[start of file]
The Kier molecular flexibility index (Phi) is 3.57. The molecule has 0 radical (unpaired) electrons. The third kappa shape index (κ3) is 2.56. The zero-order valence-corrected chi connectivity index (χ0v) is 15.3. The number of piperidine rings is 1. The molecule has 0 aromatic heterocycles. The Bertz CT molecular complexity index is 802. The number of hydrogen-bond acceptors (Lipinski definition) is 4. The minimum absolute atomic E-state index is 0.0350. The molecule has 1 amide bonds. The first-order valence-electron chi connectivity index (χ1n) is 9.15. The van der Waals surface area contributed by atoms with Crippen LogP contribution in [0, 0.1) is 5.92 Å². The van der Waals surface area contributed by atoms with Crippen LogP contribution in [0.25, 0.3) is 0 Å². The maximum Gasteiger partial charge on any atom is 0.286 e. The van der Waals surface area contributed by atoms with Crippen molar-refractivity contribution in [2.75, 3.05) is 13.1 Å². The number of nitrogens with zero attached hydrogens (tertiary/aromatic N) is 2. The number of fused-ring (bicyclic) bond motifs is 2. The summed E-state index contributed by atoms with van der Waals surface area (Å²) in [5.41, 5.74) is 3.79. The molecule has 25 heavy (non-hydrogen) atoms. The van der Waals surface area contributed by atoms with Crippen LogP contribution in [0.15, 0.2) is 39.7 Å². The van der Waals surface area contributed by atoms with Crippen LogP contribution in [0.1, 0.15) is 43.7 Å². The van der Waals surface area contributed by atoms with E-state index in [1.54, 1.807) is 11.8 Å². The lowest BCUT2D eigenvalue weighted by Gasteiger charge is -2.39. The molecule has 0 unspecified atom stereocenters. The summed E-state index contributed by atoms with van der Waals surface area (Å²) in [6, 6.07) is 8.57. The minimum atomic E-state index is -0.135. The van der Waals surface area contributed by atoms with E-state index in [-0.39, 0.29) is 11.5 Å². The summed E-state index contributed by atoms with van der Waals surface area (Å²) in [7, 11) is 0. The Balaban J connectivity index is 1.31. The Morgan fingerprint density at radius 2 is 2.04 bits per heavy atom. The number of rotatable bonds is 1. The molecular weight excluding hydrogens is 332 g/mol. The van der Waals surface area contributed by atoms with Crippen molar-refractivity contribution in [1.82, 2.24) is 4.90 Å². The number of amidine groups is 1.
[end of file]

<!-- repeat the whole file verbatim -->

The Kier molecular flexibility index (Phi) is 3.57. The molecule has 0 radical (unpaired) electrons. The third kappa shape index (κ3) is 2.56. The zero-order valence-corrected chi connectivity index (χ0v) is 15.3. The number of piperidine rings is 1. The molecule has 0 aromatic heterocycles. The Bertz CT molecular complexity index is 802. The number of hydrogen-bond acceptors (Lipinski definition) is 4. The minimum absolute atomic E-state index is 0.0350. The molecule has 1 amide bonds. The first-order valence-electron chi connectivity index (χ1n) is 9.15. The van der Waals surface area contributed by atoms with Crippen LogP contribution in [0, 0.1) is 5.92 Å². The van der Waals surface area contributed by atoms with Crippen LogP contribution in [0.25, 0.3) is 0 Å². The maximum Gasteiger partial charge on any atom is 0.286 e. The van der Waals surface area contributed by atoms with Crippen molar-refractivity contribution in [2.75, 3.05) is 13.1 Å². The number of nitrogens with zero attached hydrogens (tertiary/aromatic N) is 2. The number of fused-ring (bicyclic) bond motifs is 2. The summed E-state index contributed by atoms with van der Waals surface area (Å²) in [5.41, 5.74) is 3.79. The molecule has 25 heavy (non-hydrogen) atoms. The van der Waals surface area contributed by atoms with Crippen LogP contribution in [0.15, 0.2) is 39.7 Å². The van der Waals surface area contributed by atoms with Crippen LogP contribution in [0.1, 0.15) is 43.7 Å². The van der Waals surface area contributed by atoms with E-state index in [1.54, 1.807) is 11.8 Å². The lowest BCUT2D eigenvalue weighted by Gasteiger charge is -2.39. The molecule has 0 unspecified atom stereocenters. The summed E-state index contributed by atoms with van der Waals surface area (Å²) in [6, 6.07) is 8.57. The minimum atomic E-state index is -0.135. The van der Waals surface area contributed by atoms with E-state index in [-0.39, 0.29) is 11.5 Å². The summed E-state index contributed by atoms with van der Waals surface area (Å²) in [7, 11) is 0. The Balaban J connectivity index is 1.31. The Morgan fingerprint density at radius 2 is 2.04 bits per heavy atom. The number of rotatable bonds is 1. The molecular weight excluding hydrogens is 332 g/mol. The van der Waals surface area contributed by atoms with Crippen molar-refractivity contribution in [1.82, 2.24) is 4.90 Å². The number of amidine groups is 1.